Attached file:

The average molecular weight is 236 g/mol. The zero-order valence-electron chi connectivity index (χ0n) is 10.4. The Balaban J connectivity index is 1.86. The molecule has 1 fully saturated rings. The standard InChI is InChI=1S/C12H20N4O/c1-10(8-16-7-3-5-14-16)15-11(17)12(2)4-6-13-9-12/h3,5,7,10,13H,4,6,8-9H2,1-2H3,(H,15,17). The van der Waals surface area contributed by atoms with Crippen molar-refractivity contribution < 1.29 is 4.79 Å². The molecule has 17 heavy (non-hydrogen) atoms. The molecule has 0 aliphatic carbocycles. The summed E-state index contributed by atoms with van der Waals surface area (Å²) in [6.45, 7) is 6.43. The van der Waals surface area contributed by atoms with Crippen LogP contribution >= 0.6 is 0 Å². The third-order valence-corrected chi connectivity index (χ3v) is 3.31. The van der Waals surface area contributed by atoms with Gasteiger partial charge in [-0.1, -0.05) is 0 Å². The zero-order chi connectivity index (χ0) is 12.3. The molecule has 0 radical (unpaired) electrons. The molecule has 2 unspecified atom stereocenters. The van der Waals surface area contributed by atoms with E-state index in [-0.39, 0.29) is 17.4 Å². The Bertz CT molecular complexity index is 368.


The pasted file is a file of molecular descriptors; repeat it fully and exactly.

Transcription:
The average molecular weight is 236 g/mol. The zero-order valence-electron chi connectivity index (χ0n) is 10.4. The Balaban J connectivity index is 1.86. The molecule has 1 fully saturated rings. The standard InChI is InChI=1S/C12H20N4O/c1-10(8-16-7-3-5-14-16)15-11(17)12(2)4-6-13-9-12/h3,5,7,10,13H,4,6,8-9H2,1-2H3,(H,15,17). The van der Waals surface area contributed by atoms with Crippen molar-refractivity contribution < 1.29 is 4.79 Å². The molecule has 17 heavy (non-hydrogen) atoms. The molecule has 0 aliphatic carbocycles. The summed E-state index contributed by atoms with van der Waals surface area (Å²) in [6.45, 7) is 6.43. The van der Waals surface area contributed by atoms with Crippen LogP contribution >= 0.6 is 0 Å². The third-order valence-corrected chi connectivity index (χ3v) is 3.31. The van der Waals surface area contributed by atoms with Gasteiger partial charge in [-0.1, -0.05) is 0 Å². The zero-order chi connectivity index (χ0) is 12.3. The molecule has 0 radical (unpaired) electrons. The molecule has 2 unspecified atom stereocenters. The van der Waals surface area contributed by atoms with E-state index in [-0.39, 0.29) is 17.4 Å². The Bertz CT molecular complexity index is 368.